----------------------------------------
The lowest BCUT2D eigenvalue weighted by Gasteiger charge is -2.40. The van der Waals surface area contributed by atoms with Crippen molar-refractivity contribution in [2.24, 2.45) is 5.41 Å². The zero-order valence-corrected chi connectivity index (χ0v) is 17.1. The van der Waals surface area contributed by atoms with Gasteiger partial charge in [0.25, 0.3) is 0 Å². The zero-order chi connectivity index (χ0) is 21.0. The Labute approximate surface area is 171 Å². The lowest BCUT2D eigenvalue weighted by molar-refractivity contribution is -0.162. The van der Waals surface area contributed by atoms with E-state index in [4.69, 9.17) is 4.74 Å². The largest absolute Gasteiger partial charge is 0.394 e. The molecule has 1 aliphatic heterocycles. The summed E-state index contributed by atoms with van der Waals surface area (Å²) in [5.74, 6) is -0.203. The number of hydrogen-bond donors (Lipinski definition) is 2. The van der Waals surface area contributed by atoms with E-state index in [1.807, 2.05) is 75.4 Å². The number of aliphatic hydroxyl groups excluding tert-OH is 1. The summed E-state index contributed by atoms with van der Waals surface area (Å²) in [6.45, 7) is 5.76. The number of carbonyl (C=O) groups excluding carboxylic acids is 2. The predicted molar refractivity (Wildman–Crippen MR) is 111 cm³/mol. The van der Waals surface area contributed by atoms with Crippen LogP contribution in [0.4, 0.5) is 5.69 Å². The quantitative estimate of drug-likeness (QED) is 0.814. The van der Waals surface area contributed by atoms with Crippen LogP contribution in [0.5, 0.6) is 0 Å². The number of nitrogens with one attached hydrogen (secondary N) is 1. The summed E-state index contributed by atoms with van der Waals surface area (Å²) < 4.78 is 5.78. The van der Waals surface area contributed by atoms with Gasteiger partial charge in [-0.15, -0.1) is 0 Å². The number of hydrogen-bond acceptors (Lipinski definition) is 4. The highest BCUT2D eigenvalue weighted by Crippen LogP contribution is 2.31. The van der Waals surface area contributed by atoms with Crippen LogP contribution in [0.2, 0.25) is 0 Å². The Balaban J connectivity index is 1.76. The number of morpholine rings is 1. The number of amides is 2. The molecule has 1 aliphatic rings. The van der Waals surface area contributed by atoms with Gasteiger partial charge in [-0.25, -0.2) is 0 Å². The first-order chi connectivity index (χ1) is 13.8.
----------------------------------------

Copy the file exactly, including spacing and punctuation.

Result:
The lowest BCUT2D eigenvalue weighted by Gasteiger charge is -2.40. The van der Waals surface area contributed by atoms with Crippen molar-refractivity contribution in [2.24, 2.45) is 5.41 Å². The zero-order valence-corrected chi connectivity index (χ0v) is 17.1. The van der Waals surface area contributed by atoms with Gasteiger partial charge in [0.25, 0.3) is 0 Å². The zero-order chi connectivity index (χ0) is 21.0. The Labute approximate surface area is 171 Å². The lowest BCUT2D eigenvalue weighted by molar-refractivity contribution is -0.162. The van der Waals surface area contributed by atoms with E-state index in [4.69, 9.17) is 4.74 Å². The largest absolute Gasteiger partial charge is 0.394 e. The molecule has 1 aliphatic heterocycles. The summed E-state index contributed by atoms with van der Waals surface area (Å²) in [5.74, 6) is -0.203. The number of hydrogen-bond donors (Lipinski definition) is 2. The van der Waals surface area contributed by atoms with E-state index in [1.807, 2.05) is 75.4 Å². The number of aliphatic hydroxyl groups excluding tert-OH is 1. The summed E-state index contributed by atoms with van der Waals surface area (Å²) in [6.45, 7) is 5.76. The number of carbonyl (C=O) groups excluding carboxylic acids is 2. The predicted molar refractivity (Wildman–Crippen MR) is 111 cm³/mol. The van der Waals surface area contributed by atoms with Crippen LogP contribution in [0.4, 0.5) is 5.69 Å². The quantitative estimate of drug-likeness (QED) is 0.814. The van der Waals surface area contributed by atoms with Crippen LogP contribution in [0.5, 0.6) is 0 Å². The number of nitrogens with one attached hydrogen (secondary N) is 1. The summed E-state index contributed by atoms with van der Waals surface area (Å²) < 4.78 is 5.78. The van der Waals surface area contributed by atoms with Gasteiger partial charge in [-0.15, -0.1) is 0 Å². The number of hydrogen-bond acceptors (Lipinski definition) is 4. The highest BCUT2D eigenvalue weighted by Crippen LogP contribution is 2.31. The van der Waals surface area contributed by atoms with Crippen LogP contribution in [0.2, 0.25) is 0 Å². The Balaban J connectivity index is 1.76. The number of morpholine rings is 1. The number of amides is 2. The molecule has 1 aliphatic rings. The van der Waals surface area contributed by atoms with Gasteiger partial charge in [-0.25, -0.2) is 0 Å². The first-order chi connectivity index (χ1) is 13.8.